Stocks closed broadly lower on Wall Street Wednesday after Federal Reserve Chair Jerome Powell signaled that the central bank will eventually need to bring rates higher than previously anticipated in order to tame the worst inflation in decades. The Fed also announced its fourth straight extra-large rate increase of three-quarters of a percentage point as it fights the worst inflation in decades. The higher rates are intended to cool the economy, but markets fear the Fed may go too far and cause a recession. The S&P 500 fell 96.41 points, or 2.5%, to 3,759.69. The Dow Jones Industrial Average fell 505.44 points, or 1.5%, to 32,147.76. The Nasdaq fell 366.05 points, or 3.4%, to 10,524.80. The Russell 2000 index of smaller companies fell 62.25 points, or 3.4%, to 1,789.14.
The market rallied briefly after the central bank released a statement that seemed to suggest it could ease back on the rate-increase program, the AP reports. But any encouragement that gave investors faded when Powell said during a press conference that the central bank would rather make a mistake of taking interest rates too high than easing too quickly, noting that a premature pullback on rate hikes could lead inflation to become entrenched. "It’s very premature, in my view, to think about or to be talking about pausing our rate hikes," Powell said. "We have a ways to go." The Fed’s move raised its key short-term rate to a range of 3.75% to 4%, its highest level in 15 years.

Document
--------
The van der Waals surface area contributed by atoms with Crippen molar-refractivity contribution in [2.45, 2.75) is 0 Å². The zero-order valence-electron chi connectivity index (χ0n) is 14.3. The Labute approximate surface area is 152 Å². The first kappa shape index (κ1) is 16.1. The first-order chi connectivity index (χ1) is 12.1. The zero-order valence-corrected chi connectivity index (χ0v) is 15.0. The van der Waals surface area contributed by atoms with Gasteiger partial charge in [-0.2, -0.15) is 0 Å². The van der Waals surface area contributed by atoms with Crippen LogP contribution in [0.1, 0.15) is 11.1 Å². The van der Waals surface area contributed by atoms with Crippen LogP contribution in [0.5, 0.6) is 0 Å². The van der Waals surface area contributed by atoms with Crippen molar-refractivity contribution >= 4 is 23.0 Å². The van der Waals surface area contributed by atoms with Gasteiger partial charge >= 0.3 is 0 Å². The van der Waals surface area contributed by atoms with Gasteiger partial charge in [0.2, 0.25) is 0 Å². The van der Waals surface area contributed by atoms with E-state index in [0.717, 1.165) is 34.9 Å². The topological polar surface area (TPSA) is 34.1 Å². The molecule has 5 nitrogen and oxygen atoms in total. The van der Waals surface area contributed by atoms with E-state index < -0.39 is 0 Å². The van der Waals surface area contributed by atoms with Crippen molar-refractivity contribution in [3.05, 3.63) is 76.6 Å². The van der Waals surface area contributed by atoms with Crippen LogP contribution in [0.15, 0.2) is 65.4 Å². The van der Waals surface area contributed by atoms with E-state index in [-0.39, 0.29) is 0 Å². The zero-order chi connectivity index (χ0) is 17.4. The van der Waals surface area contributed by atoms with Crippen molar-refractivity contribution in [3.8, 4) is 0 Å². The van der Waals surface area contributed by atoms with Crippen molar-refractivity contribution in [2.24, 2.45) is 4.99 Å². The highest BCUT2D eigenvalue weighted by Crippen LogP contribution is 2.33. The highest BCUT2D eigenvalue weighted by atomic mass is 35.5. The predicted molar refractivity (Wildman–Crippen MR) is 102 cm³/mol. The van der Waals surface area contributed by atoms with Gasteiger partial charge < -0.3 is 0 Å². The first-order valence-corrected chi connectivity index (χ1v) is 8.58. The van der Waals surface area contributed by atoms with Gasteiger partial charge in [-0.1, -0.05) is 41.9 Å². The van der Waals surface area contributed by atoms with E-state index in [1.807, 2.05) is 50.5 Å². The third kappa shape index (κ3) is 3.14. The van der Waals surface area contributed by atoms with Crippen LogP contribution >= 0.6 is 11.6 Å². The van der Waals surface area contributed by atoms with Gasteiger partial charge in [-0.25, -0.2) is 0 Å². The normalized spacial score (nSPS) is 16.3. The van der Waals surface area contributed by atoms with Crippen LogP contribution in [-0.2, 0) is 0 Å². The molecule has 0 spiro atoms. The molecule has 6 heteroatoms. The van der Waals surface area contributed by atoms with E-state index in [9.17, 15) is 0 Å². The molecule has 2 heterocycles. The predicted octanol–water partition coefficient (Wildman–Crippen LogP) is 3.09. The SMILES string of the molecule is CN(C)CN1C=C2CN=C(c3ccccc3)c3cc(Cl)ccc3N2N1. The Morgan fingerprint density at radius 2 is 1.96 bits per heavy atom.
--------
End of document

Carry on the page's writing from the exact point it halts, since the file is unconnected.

The 11 sectors in the S&P 500 were in the red after shedding all their gains after the brief rally following the Fed statement. Technology stocks and retailers were among the biggest weights on the index. Drugstore operator CVS rose 2.3% after raising its profit forecast following a strong third quarter. Short-term vacation rental marketplace Airbnb fell 14.6% after warning investors that bookings growth will slow in the fourth quarter. Beauty products maker Estee Lauder slid 8.1% after slashing its profit forecast as COVID-19 lockdowns in China and inflation hurt business.
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